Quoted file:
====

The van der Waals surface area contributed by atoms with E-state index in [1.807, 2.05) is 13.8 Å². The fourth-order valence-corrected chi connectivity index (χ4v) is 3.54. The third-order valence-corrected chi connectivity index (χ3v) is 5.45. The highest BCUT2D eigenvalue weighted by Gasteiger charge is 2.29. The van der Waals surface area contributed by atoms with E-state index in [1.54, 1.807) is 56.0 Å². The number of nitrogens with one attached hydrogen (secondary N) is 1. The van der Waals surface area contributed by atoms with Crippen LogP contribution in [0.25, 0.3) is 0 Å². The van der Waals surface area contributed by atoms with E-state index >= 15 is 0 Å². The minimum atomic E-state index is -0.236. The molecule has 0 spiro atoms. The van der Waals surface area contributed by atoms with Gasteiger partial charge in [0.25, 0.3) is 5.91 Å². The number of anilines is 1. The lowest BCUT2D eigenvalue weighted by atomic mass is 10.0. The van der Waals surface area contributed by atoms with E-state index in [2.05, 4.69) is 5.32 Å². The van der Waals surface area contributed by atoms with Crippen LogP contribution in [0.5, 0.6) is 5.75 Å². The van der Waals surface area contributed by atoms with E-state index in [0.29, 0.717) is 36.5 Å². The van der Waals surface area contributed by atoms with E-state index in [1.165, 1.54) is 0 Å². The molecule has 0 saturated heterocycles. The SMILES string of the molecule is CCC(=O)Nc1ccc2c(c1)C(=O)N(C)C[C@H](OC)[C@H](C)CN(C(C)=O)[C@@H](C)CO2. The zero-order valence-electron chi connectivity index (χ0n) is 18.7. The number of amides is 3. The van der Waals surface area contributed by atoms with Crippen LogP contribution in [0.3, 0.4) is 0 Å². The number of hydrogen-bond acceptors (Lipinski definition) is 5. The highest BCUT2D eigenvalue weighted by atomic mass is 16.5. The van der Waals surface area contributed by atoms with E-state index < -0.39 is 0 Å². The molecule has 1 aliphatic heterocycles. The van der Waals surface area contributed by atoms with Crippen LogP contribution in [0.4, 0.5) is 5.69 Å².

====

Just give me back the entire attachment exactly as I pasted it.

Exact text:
The van der Waals surface area contributed by atoms with E-state index in [1.807, 2.05) is 13.8 Å². The fourth-order valence-corrected chi connectivity index (χ4v) is 3.54. The third-order valence-corrected chi connectivity index (χ3v) is 5.45. The highest BCUT2D eigenvalue weighted by Gasteiger charge is 2.29. The van der Waals surface area contributed by atoms with E-state index in [1.54, 1.807) is 56.0 Å². The number of nitrogens with one attached hydrogen (secondary N) is 1. The van der Waals surface area contributed by atoms with Crippen LogP contribution in [0.25, 0.3) is 0 Å². The van der Waals surface area contributed by atoms with E-state index >= 15 is 0 Å². The minimum atomic E-state index is -0.236. The molecule has 0 spiro atoms. The van der Waals surface area contributed by atoms with Gasteiger partial charge in [0.25, 0.3) is 5.91 Å². The number of anilines is 1. The lowest BCUT2D eigenvalue weighted by atomic mass is 10.0. The van der Waals surface area contributed by atoms with E-state index in [2.05, 4.69) is 5.32 Å². The van der Waals surface area contributed by atoms with Crippen LogP contribution in [0.5, 0.6) is 5.75 Å². The van der Waals surface area contributed by atoms with E-state index in [0.29, 0.717) is 36.5 Å². The van der Waals surface area contributed by atoms with E-state index in [1.165, 1.54) is 0 Å². The molecule has 0 saturated heterocycles. The SMILES string of the molecule is CCC(=O)Nc1ccc2c(c1)C(=O)N(C)C[C@H](OC)[C@H](C)CN(C(C)=O)[C@@H](C)CO2. The zero-order valence-electron chi connectivity index (χ0n) is 18.7. The number of amides is 3. The van der Waals surface area contributed by atoms with Crippen LogP contribution in [0.3, 0.4) is 0 Å². The number of hydrogen-bond acceptors (Lipinski definition) is 5. The highest BCUT2D eigenvalue weighted by atomic mass is 16.5. The van der Waals surface area contributed by atoms with E-state index < -0.39 is 0 Å². The molecule has 1 aliphatic heterocycles. The van der Waals surface area contributed by atoms with Crippen LogP contribution in [0.4, 0.5) is 5.69 Å².